A new boat? Almost looks like it on the outside.

Here is Ainia after the "accident". You can see where the hole is just below the dock line. The teak rail just below the deck was also crushed.

The 'new' Ainia:

Repairs to the collision damage are now complete (except for varnishing that we are doing
Here is the boat after painting. The insurance (other guy's not surprisingly) paid for the repair including painting one side of the boat so that the colour would match. We paid the extra to get the entire boat painted since the finish was getting pretty tired and banged up when you got close to it. This meant that we were on the hook for about US$2600 rather than almost US$12000 for a separate paint job. The total cost was more than US$16000. Top level yards in New England are famous for being expensive and this one was no exception. The work seems first rate but the cost is nasty indeed.

We thought about going with same colour as before (Aristo Blue) but it is not the most practical choice even though it looks wonderful and is the most common colour on larger Bristols. The gray colour has some particular advantages though. Scratches do not show up nearly as much as on a darker hull. There was a Bristol 41.1 next to us out of the water that was in impeccable shape except for a lateral scratch about 8 feet along at about dock height. You could see it from over a 100 feet away even though it was not a wide scratch. Also the gray keeps the interior of the hull much cooler on sunny days. This makes it more liveable and reduces the load on the freezer and fridge units. At first I was prepared to give up some measure of beauty for practicality but the boat looks terrific - more streamlined than before and a bit more modern. BTW, the colour is not as blue as it appears on my monitor - more of a light, neutral gray.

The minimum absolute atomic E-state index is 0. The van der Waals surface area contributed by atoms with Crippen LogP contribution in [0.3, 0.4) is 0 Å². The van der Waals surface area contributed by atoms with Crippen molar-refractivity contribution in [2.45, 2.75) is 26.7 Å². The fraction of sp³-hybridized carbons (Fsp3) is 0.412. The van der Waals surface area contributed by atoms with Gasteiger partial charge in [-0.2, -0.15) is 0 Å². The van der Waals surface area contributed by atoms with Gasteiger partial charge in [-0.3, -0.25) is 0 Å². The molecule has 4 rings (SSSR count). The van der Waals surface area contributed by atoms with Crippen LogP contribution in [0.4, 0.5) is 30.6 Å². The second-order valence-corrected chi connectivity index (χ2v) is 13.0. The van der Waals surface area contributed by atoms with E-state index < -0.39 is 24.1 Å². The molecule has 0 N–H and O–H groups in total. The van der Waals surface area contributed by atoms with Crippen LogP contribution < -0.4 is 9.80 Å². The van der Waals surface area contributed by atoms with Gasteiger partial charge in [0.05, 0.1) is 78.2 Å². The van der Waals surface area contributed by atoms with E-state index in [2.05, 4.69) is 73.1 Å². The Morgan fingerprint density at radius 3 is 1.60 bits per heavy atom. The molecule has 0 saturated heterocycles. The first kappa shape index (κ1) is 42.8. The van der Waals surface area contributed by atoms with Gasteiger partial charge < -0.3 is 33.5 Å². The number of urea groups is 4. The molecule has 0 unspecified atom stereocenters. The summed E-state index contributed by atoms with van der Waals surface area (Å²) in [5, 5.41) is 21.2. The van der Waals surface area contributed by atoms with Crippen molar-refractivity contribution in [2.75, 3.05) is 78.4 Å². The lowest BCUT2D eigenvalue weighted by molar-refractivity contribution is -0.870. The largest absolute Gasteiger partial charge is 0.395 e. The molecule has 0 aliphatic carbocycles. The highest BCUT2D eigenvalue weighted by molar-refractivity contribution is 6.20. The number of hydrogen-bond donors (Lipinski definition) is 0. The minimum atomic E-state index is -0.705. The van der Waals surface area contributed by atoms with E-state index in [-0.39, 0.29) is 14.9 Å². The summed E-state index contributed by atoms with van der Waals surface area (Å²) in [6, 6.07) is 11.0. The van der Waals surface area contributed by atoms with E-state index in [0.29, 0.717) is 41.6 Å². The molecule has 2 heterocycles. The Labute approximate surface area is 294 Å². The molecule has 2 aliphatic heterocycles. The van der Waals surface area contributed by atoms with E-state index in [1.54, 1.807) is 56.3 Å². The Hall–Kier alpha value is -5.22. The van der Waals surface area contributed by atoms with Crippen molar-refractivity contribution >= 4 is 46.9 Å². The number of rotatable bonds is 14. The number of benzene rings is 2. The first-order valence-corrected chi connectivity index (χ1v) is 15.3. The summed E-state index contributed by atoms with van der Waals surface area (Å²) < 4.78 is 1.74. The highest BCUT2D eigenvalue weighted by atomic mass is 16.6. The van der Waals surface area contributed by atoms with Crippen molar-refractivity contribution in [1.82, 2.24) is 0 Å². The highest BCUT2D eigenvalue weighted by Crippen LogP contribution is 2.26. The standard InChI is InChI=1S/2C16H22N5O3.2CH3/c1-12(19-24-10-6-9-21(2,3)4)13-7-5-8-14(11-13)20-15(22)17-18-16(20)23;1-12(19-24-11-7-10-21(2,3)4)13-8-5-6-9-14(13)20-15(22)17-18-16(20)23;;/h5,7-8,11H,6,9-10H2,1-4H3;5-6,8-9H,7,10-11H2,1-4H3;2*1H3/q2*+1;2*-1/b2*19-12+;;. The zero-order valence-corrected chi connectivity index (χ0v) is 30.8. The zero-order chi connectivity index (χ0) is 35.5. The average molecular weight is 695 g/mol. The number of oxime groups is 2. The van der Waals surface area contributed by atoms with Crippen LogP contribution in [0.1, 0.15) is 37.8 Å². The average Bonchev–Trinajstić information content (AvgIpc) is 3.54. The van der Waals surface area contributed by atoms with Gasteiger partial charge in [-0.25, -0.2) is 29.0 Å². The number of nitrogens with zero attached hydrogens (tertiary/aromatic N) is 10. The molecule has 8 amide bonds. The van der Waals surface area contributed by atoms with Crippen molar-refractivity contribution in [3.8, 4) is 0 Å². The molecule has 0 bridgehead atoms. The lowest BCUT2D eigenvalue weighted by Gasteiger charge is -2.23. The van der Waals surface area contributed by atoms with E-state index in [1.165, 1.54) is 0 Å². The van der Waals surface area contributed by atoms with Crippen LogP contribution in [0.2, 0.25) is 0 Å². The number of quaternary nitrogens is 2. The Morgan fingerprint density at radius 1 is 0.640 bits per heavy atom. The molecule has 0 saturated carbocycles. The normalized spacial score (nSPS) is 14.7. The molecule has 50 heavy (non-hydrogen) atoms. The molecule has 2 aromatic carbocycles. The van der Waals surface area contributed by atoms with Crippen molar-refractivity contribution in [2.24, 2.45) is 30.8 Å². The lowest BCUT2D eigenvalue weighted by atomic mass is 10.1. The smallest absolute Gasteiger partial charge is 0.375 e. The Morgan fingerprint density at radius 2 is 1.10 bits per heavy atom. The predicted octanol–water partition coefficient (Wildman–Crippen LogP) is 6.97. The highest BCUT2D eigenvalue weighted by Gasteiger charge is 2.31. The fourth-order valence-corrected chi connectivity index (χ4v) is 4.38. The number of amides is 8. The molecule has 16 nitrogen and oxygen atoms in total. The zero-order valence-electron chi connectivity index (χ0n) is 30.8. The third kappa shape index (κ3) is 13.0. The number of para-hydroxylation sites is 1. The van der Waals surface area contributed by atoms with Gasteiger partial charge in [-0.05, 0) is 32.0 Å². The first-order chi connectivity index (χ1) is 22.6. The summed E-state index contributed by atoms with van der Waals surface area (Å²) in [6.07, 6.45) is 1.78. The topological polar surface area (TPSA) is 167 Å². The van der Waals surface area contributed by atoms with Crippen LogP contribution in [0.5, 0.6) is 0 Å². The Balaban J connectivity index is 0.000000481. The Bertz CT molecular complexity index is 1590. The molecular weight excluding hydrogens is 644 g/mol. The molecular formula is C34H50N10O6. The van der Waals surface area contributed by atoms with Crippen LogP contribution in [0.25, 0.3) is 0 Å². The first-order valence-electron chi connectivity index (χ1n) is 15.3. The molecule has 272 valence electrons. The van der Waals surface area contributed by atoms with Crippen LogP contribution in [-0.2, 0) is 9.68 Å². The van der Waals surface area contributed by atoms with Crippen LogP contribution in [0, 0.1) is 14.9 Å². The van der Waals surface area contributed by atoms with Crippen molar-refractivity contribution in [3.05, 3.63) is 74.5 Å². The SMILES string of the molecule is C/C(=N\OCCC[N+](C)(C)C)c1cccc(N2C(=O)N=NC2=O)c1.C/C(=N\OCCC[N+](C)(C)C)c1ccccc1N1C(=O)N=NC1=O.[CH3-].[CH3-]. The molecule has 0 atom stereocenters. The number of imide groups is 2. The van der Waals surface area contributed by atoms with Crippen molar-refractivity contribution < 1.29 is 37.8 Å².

Big Bill
Hurricane Bill gave us some anxious moments but turned out to be a non-event for southern coastal New England. Early projections were not good but the closest approach was about 150 nm and Noank is behind Fisher's Island which is a very substantial, 4 mile long breakwater. The VHF marine forecasts include both the coastal weather and the offshore weather (from 20 to 200 miles offshore). The offshore forecast for eastern George's Bank (east of Cape Cod) had winds to 90 knots and waves to 44 feet. The wave forecasts acknowledge that the biggest, individual waves can exceed the average by 1/3. This means that there could have been waves of 66 feet - not a happy prospect.